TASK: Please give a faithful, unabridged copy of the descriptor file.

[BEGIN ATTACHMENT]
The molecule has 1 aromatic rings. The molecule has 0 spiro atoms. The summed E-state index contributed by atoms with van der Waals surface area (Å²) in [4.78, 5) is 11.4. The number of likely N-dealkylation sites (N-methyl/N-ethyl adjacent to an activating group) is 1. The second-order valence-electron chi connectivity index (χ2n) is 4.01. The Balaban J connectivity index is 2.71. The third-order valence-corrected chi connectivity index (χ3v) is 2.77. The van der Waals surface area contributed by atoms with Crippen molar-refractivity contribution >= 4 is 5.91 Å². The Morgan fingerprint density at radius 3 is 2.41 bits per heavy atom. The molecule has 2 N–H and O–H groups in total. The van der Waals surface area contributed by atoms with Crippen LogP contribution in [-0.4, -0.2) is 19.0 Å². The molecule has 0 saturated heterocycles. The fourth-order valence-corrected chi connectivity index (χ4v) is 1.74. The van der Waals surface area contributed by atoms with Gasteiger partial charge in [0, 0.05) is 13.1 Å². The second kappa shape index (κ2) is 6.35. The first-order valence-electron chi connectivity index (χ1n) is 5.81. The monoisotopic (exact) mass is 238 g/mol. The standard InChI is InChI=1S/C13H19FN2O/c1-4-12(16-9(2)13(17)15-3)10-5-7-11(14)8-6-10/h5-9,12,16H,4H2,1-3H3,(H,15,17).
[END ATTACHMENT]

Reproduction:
The molecule has 1 aromatic rings. The molecule has 0 spiro atoms. The summed E-state index contributed by atoms with van der Waals surface area (Å²) in [4.78, 5) is 11.4. The number of likely N-dealkylation sites (N-methyl/N-ethyl adjacent to an activating group) is 1. The second-order valence-electron chi connectivity index (χ2n) is 4.01. The Balaban J connectivity index is 2.71. The third-order valence-corrected chi connectivity index (χ3v) is 2.77. The van der Waals surface area contributed by atoms with Crippen molar-refractivity contribution >= 4 is 5.91 Å². The Morgan fingerprint density at radius 3 is 2.41 bits per heavy atom. The molecule has 2 N–H and O–H groups in total. The van der Waals surface area contributed by atoms with Crippen LogP contribution in [-0.4, -0.2) is 19.0 Å². The molecule has 0 saturated heterocycles. The fourth-order valence-corrected chi connectivity index (χ4v) is 1.74. The van der Waals surface area contributed by atoms with Gasteiger partial charge in [0, 0.05) is 13.1 Å². The second kappa shape index (κ2) is 6.35. The first-order valence-electron chi connectivity index (χ1n) is 5.81. The monoisotopic (exact) mass is 238 g/mol. The standard InChI is InChI=1S/C13H19FN2O/c1-4-12(16-9(2)13(17)15-3)10-5-7-11(14)8-6-10/h5-9,12,16H,4H2,1-3H3,(H,15,17).